34Long | Cape Town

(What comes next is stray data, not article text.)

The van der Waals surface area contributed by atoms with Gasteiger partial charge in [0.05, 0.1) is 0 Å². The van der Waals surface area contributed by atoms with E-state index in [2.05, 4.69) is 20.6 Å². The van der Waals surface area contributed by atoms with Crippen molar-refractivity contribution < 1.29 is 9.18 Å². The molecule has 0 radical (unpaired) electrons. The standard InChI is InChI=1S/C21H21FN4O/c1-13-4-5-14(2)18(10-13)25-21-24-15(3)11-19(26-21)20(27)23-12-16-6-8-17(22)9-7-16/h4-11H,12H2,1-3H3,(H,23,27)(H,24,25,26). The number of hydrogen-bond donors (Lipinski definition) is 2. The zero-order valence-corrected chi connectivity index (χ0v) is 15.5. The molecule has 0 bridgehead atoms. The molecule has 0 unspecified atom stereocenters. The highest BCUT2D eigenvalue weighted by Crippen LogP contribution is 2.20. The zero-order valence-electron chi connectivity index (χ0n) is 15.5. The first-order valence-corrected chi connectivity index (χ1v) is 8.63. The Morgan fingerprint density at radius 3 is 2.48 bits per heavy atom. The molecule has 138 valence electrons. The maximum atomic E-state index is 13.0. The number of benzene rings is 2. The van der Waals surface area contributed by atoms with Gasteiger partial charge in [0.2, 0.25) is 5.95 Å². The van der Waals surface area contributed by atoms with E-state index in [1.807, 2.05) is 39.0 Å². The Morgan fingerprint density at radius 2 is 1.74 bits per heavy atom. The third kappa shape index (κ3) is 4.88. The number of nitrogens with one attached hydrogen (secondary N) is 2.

Matthew Hindley is a born image-maker who accords absolute primacy to sight. He fills his canvases with colour, dazzle, fantasy and wit, and whirls us on a roller-coaster ride through a Disneyland of the afterlife where cadavers and skeletons debouch from the grave and cut such a caper that we are left breathless with astonishment and surprise. The artist dispenses Viagra to the optic nerve, and ushers us into a posthumous realm so mind-boggling we feel like Captain Cook alighting on the Antipodes and glimpsing emus, kangaroos and other unimaginable species for the very first time.That Before My Time – the title of his solo show – provides such antic delight is indeed bizarre, for what the artist portrays are defenceless child-women grappling with a malign universe in which every force of nature conspires to violate, degrade and extinguish them. Hindley’s victimised maidens lead an imperilled existence in a landscape of catastrophe where the horizon combusts, meteors slice up the sky, volcanoes glower, Gothic castles go up in flames and daggers rain down from the heavens. In Over Time and The Girls want to be with the Girls, two ravished nymphets serenely undergo martyrdom. However, death brings no surcease for, as other images indicate, an implacably cruel and vengeful deity employs ghouls and wraiths to perpetuate our torments.This portrayal of the cosmos as an infernal machine is pushed to such a point of paranoiac exaggeration that the sublime cedes to the ridiculous, and lapses into burlesque. One suspects that the artist expresses sacred themes in a frolicsome language of fantasy and caprice in order to liberate himself from the clasp of a strict Catholic upbringing, and dissolve his morbid obsessions with guilt, sin, sexuality and chastisement. Hammer Horror is blended with Loony Tunes, and the resultant metaphysical slapstick transcends the personal and attains universal goals. Its butt becomes the hellfire and brimstone fanaticism that is driving fundamentalists of all persuasions to wreak such irrevocable havoc on the contemporary world. This exhibition provides a revised gospel that adjures ideology, and bids us place our faith in the flesh, and the simple human urge to love and be loved in return.]Hindley is a fantasist. He ushers us into a habitat of wonder and delight, a realm as newly minted as the jungles of Douanier Rousseau, and like the French customs-officer, Hindley documents his findings with wide-eyed incredulity and scrupulous precision. An atmosphere of hoary medievalism prevails, and this is saturated with overtones of Bosch, Bruegel and other great northern visionaries. Hindley weds the luminary and chromatic excitement of Altdorfer’s skyscapes to a Surrealist hey-diddle-diddle. Groves grow out of the clouds; scandalously pink and penile serpents coil around stars and daisies sprout out from fried fish. There are hints of Ensor, and, as the mood veers from fairy tale to nightmare, both Goya and the brothers Grimm are grist to Hindley’s mill.Comics, cartoons, puppets and toys are another source, and they explain why Hindley’s parodies of traditional Catholic altarpieces provoke an enthralled frisson of spooky and charming mock horror rather than awe. His dumpy ghosts wearing sheets and peeping out of eyehole slits, and his endearingly clumsy, bumbling skeletons are redolent of playroom and toytown, rather than the graveyard. Even his serpent stems from the Snakes and Ladders games-board rather than Eden’s undergrowth. In this pop-up book world of play-play and pretend, whimsical details like the frothy ectoplasmic hosiery worn by Hindley’s flouncy lady ghosts strip Satan and his bogeymen of all their terror. Before My Time is an exhilarating act of exorcism and psychic cleansing that establishes Hindley as a spellbinding and devastatingly original new talent.